The Enhanced Transparency Framework (ETF) is a hot topic at COP24. At the conclusion of COP24 is the deadline for all parties to put their heads together, develop, and finalize provisions for the modalities, procedures and guidelines (MPG) of the ETF. The MPGs might supersede and replace the current transparency framework called measurement, reporting, and verification (MRV). Completion of the MPGs marks a significant milestone for the Paris Agreement. Anticipation to see the final provisions and roll out of the MPGs has already caused ripple effects when it comes to reporting.
The UNFCCC cannot help but celebrate the ongoing progress in transparency. The UNFCCC is observing the fruits of all party’s efforts, despite some resistance, through increase rates of party participation in submitting annual reports, specifically Biennial Update Reports (BURs). The BUR was the brain child of PA parties committed to climate change at COP17 in 2012. BURs are reports submitted by non-Annex I parties. BURs generally contain updates to GHG inventories, mitigation actions, status, needs and support. BURs should be submitted every two years at the time of the first submittal. Least developed country parties (LDC) have the flexibility to submit their first BUR at their discretion. The BURs are purely collaborative and peer-reviewed by international consultation and analysis (ICA). The ICA is made up of teams of experts that consist of PA parties.
Although BURs on their face may not appear to be an exciting process, parties’ implementation, feedback and lessons learned have exciting benefits. At COP24, the UNFCCC hosted a side event which showed the progress of BURs and featured case studies from Brazil and China.
As of today, the UNFCC has received a total of 66 BUR reports. Recent submissions from Brazil and China help serve as ideal case studies for other non-Annex I parties.
When Brazil started preparing its BUR report, little did it know that the BUR would significantly enhance government workflow and increase environmental awareness. Brazil’s Ministry of Foreign Affairs led the BUR report and quickly learned the logistical nightmare and resources needed to complete the report. Brazil’s BUR report took about a year to complete. However, after the report was submitted, Brazil conducted a lessons learned exercise and found surprising results. Brazil learned that preparation of the BUR improved communication and exchange between ministries. Brazil’s Ministry of Foreign Affairs (MOFA) engaged with energy and agriculture agencies, which were unfamiliar with the UNFCCC and the BUR. The MOFA encouraged these officials to participate in BUR workshops and in turn the agencies spurred investigation and internal discussion adopting environmental initiatives in their respective agencies.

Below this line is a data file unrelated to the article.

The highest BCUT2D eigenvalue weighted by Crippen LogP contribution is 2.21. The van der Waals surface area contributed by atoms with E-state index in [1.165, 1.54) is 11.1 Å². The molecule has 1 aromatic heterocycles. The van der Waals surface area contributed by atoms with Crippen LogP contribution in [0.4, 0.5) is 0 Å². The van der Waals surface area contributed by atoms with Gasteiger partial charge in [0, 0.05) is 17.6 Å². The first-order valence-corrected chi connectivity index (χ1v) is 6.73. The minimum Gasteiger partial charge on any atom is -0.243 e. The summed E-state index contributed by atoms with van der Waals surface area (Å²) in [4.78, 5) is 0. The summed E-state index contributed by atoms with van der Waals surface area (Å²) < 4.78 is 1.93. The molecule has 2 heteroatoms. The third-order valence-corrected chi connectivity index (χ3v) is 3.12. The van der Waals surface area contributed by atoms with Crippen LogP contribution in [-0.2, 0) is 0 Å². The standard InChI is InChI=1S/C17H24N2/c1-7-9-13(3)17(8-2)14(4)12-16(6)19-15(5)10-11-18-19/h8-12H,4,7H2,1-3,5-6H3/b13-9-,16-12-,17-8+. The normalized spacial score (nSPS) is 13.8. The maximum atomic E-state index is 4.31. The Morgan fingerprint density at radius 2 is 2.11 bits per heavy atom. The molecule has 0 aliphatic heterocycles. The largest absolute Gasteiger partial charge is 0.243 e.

China’s BUR had similar benefits compared to Brazil. Lessons learned after China’s first BUR submission revealed adoption of procedures that heightened internal quality assurance and control. Additionally, China started building a national system to archive environmental and climate change data. Even more impressive, China pushed past its reluctant disposition and started sharing emission factor data and best practices with the ICA. China is in progress in submitting its second BUR report and is excited to see the differences from its first report.
The BURs play a key role in helping developing countries establish environmental reporting procedures. BURs can also have the indirect effect of facilitating government cohesion between agencies and pushing countries down a greener path.